A Question of Competence

State Comptroller John Sharp has suggested that HISD needs to fire more incompetent teachers. But as the case of Beverly Goodie shows, it's not that simple. Just how do you tell who's incompetent? And what happens when you try?

Clearly, Amstutz was building his criticism of Goodie point by point. How meaningful these critiques were to Goodie on a practical basis, though, is unclear. In one of his final memos, Amstutz says he asked her how she would know if a child understands a lesson "without receiving any feedback from the students through questioning or monitoring." Goodie replied, he wrote, "When you work with them as long as I have, you just know."

The exchange seemed to summarize the essential nature of their conflict: On one side was a longtime teacher who was guided by her instincts and experience, and expected others to trust her judgment; on the other side was a principal who expected her to teach by specific rules, and wanted a way to quantify exactly how well she was doing.

By February of last year Goodie felt sure she was going to be fired. Following the refinement plan that Amstutz had drawn up for her, she had attended 48 hours of HISD programs in classroom management, more than was required. But she had not, as the plan also required, visited the classes of three "exemplary" teachers by the first of the year. Goodie maintains that she was waiting for Amstutz to give her instructions on who to visit, something she said he had promised to do, a claim the principal denies. When, in January, he did give Goodie a list of teachers to visit, it included someone who had been in the classroom only six months. Goodie was indignant that she was being told to learn from a rank beginner.

Goodie's attendance at HISD in-service classes did little to improve her performance in Amstutz's eyes. After visiting her classes in January and February 1996, he had found no improvement, and he declared in his memos to her his intention to recommend her for termination.

Sometime in February, Goodie told two of the parents of her students what was happening. Those parents, Diana Rosas and Maria Sanchez, say they were shocked by the news that Goodie might be fired. This was not, they felt, a decision that should be left to HISD officials alone; they wanted a say. Sanchez's four-year-old daughter, Sheryl, had been one of Goodie's students; during her pre-K classes, Sanchez says, Sheryl would come home crying because she couldn't understand English. But once she started in Goodie's class, that ended. "I saw a big change with her English within two weeks," says Sanchez. "It was very quick." Rosas says that both of her children learned to read and write English and do basic arithmetic under Goodie. At Goodie's termination hearing, both women contrasted Goodie's open-door policy and willingness to visit with parents with the policies of other Cage teachers, who they said were curt and dismissive of their concerns about educational issues.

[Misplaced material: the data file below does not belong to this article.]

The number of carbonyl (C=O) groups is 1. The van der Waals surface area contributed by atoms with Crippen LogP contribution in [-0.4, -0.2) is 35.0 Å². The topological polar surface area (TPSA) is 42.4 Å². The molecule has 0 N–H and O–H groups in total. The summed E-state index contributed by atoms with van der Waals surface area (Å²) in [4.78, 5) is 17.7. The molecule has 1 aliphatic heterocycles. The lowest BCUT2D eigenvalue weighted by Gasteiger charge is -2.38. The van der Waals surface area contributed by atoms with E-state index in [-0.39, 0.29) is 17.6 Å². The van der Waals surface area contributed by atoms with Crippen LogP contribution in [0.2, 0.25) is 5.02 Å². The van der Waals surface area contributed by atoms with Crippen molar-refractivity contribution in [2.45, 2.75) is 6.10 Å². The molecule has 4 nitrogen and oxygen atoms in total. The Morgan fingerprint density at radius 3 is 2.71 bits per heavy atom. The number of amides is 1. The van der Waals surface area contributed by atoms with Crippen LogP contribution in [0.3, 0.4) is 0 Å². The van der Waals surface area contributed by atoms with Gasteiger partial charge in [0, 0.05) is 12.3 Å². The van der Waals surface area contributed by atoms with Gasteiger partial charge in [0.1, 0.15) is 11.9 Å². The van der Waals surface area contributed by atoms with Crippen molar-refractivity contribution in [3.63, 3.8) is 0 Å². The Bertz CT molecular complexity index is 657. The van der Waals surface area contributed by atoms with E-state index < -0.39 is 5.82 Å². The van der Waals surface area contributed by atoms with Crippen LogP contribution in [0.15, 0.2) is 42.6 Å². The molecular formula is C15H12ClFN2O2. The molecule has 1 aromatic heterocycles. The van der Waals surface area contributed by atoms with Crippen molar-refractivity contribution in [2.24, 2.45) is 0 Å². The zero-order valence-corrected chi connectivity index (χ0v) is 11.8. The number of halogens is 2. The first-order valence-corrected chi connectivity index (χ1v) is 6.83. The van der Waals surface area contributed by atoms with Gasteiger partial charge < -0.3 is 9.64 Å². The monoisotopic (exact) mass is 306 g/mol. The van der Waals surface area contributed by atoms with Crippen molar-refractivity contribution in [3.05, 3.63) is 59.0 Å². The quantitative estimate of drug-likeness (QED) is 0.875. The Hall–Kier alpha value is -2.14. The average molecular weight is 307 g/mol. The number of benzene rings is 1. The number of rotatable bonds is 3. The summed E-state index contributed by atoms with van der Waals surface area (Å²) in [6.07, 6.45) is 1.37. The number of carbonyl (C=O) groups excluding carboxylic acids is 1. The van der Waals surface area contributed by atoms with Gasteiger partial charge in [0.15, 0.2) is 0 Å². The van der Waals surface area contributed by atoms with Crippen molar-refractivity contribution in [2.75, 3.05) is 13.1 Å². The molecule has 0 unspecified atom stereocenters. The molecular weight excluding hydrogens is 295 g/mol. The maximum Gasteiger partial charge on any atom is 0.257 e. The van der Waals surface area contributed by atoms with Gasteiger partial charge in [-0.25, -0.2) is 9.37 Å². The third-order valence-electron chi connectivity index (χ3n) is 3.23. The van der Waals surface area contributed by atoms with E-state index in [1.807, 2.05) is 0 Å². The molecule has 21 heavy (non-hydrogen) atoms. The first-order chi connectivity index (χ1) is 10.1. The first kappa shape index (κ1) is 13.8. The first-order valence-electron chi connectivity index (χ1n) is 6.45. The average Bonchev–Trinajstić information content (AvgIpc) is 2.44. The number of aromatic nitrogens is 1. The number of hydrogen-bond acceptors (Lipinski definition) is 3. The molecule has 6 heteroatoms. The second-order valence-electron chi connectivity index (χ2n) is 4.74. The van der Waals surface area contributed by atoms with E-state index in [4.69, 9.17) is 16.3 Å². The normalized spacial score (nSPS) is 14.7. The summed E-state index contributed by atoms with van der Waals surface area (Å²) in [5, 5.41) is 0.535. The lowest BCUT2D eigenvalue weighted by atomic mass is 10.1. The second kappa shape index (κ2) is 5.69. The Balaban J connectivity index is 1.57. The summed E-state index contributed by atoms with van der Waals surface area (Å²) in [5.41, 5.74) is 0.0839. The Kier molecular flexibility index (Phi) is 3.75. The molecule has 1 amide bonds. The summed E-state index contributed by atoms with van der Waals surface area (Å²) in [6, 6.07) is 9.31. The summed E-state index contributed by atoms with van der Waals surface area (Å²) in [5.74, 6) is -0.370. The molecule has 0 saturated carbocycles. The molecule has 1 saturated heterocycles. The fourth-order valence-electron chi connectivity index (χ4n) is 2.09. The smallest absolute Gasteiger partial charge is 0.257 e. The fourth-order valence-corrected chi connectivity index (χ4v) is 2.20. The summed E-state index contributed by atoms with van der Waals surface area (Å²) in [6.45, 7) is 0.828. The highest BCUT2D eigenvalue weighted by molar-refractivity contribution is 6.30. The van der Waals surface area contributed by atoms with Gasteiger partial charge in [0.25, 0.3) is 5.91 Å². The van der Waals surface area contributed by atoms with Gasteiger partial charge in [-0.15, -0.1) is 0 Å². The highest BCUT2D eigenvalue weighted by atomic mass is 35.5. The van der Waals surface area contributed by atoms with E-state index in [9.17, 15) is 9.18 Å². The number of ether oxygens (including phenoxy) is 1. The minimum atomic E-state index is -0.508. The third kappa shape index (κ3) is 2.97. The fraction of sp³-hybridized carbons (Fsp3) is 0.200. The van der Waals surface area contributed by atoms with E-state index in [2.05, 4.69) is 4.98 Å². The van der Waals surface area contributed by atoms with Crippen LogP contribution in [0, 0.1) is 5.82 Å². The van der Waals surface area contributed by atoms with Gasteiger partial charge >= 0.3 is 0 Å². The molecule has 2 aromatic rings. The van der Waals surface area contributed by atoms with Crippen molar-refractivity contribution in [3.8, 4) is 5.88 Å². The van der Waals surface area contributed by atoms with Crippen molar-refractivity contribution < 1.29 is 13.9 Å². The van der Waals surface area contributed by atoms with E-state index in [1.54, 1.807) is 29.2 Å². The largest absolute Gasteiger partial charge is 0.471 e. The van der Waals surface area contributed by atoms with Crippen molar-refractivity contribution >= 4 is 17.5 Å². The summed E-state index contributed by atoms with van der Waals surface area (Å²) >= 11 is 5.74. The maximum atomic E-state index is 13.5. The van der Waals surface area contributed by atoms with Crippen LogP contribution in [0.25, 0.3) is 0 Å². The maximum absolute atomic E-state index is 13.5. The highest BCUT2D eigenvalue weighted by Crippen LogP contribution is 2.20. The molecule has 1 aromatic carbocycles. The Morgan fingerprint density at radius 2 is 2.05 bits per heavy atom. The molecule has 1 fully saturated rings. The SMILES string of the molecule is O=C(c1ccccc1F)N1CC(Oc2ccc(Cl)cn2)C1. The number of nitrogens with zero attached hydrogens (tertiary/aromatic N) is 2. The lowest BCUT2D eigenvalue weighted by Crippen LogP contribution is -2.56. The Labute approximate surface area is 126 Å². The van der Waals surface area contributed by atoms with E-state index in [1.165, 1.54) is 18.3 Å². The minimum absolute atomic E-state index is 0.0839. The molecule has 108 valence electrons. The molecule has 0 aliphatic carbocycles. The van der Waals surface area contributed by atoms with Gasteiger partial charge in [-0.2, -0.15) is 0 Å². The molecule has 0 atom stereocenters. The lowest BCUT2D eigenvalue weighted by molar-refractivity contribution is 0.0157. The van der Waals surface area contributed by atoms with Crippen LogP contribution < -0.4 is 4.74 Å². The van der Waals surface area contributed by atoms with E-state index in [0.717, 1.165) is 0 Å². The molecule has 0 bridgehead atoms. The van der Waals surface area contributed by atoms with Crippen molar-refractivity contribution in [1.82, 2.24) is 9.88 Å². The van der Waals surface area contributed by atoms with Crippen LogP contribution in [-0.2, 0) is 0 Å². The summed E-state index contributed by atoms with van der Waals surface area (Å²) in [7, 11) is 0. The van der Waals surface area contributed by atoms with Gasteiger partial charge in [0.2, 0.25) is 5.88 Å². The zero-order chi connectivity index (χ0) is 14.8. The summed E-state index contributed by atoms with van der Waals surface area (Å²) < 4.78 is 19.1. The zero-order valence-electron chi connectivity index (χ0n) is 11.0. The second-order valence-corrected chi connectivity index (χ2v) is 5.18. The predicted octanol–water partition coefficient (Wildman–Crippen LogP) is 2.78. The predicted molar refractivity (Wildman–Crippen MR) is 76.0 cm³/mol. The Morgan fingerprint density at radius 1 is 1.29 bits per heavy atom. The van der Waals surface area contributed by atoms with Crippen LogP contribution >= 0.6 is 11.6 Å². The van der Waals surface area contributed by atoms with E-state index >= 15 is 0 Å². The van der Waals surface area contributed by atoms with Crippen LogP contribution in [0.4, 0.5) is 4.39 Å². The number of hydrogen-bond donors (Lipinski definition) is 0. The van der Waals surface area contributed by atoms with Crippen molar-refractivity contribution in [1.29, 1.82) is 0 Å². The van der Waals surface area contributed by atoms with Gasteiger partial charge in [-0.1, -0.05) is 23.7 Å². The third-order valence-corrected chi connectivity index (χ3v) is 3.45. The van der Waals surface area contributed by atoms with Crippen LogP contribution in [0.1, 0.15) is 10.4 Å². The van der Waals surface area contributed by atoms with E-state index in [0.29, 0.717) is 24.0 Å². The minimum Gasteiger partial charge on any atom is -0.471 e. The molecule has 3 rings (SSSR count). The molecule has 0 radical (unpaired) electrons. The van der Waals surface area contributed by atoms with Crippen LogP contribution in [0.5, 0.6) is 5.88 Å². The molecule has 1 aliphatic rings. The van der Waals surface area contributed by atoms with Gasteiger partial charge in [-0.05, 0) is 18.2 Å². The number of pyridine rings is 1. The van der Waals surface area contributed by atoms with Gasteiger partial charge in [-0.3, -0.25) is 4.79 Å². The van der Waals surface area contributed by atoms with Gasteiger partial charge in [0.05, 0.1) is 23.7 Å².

Goodie argued that it was her open-door policy, as well as her admitted negligence, that contributed to another point raised at her termination hearing -- her tardiness in signing in at the school's central office. During 1994-95, Amstutz counted Goodie tardy 74 times; the following school year he found her tardy another 25 times. In February 1996 she apparently got the message and changed her behavior. Amstutz directed teachers to sign in by 7:30 a.m., and to be in their rooms by 7:40 in order to let their children into the classrooms when the bell rang at 7:45. And he reminded Goodie of her tardies in his memos to her. Goodie said that most of her tardiness occurred because, on her way in from the parking lot, she encountered parents who wanted to talk. And she insisted that she was nearly always in her room in time to admit the children, and that her failure to sign in on time did not cause any problems for the school, a point on which Amstutz disagreed.

On March 7, 1996, Amstutz made his last formal evaluation of Beverly Goodie's teaching. By that time, he had already recommended her employment be terminated. And because the district sends the termination list to the Houston Federation of Teachers, and because the union passes that information along, Goodie knew that on that same day she was being evaluated the school board would be voting on whether she should be fired.

The district's legal advice to principals involved in a termination is to always treat teachers with respect and dignity. When, at her termination hearing, Goodie's lawyer accused Amstutz of "piling on" and asked him if he didn't think Goodie was unlikely to have been at her best on the day the school board voted on her termination, Amstutz replied, "No."

For many years, school trustees heard termination appeals. A quorum was needed, and the opposing lawyers would put on their cases after the regular board meeting ended at five in the afternoon. The cases would sometimes drag on until two or three in the morning. School boards all over the state hated the process and asked the legislature to do something about it.

They did, with Senate Bill 1, passed in 1995. Now a lawyer approved by the Texas Education Agency is appointed to hear the appeal. Witnesses testify before a court reporter, and documentary evidence is presented. The resulting record then serves for all further appeals of the case. The intent of the new rules was to make sure that termination hearings are heard quickly and settled expeditiously.

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